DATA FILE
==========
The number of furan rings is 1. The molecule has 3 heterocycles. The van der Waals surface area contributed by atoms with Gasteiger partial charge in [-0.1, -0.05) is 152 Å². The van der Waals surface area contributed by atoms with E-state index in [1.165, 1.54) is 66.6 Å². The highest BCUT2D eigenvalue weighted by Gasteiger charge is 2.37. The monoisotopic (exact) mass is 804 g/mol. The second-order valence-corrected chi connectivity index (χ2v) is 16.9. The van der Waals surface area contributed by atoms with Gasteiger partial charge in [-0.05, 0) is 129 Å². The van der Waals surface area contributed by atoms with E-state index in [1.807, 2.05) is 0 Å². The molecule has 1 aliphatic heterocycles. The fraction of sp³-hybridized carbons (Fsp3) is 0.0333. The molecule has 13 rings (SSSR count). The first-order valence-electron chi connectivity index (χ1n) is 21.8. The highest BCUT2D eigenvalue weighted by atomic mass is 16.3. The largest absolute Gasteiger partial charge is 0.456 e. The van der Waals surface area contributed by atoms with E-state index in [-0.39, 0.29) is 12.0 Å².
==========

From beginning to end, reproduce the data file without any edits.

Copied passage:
The number of furan rings is 1. The molecule has 3 heterocycles. The van der Waals surface area contributed by atoms with Gasteiger partial charge in [-0.1, -0.05) is 152 Å². The van der Waals surface area contributed by atoms with E-state index in [1.165, 1.54) is 66.6 Å². The highest BCUT2D eigenvalue weighted by Gasteiger charge is 2.37. The monoisotopic (exact) mass is 804 g/mol. The second-order valence-corrected chi connectivity index (χ2v) is 16.9. The van der Waals surface area contributed by atoms with Gasteiger partial charge in [-0.05, 0) is 129 Å². The van der Waals surface area contributed by atoms with E-state index in [1.807, 2.05) is 0 Å². The molecule has 1 aliphatic heterocycles. The fraction of sp³-hybridized carbons (Fsp3) is 0.0333. The molecule has 13 rings (SSSR count). The first-order valence-electron chi connectivity index (χ1n) is 21.8. The highest BCUT2D eigenvalue weighted by atomic mass is 16.3. The largest absolute Gasteiger partial charge is 0.456 e. The van der Waals surface area contributed by atoms with E-state index in [-0.39, 0.29) is 12.0 Å².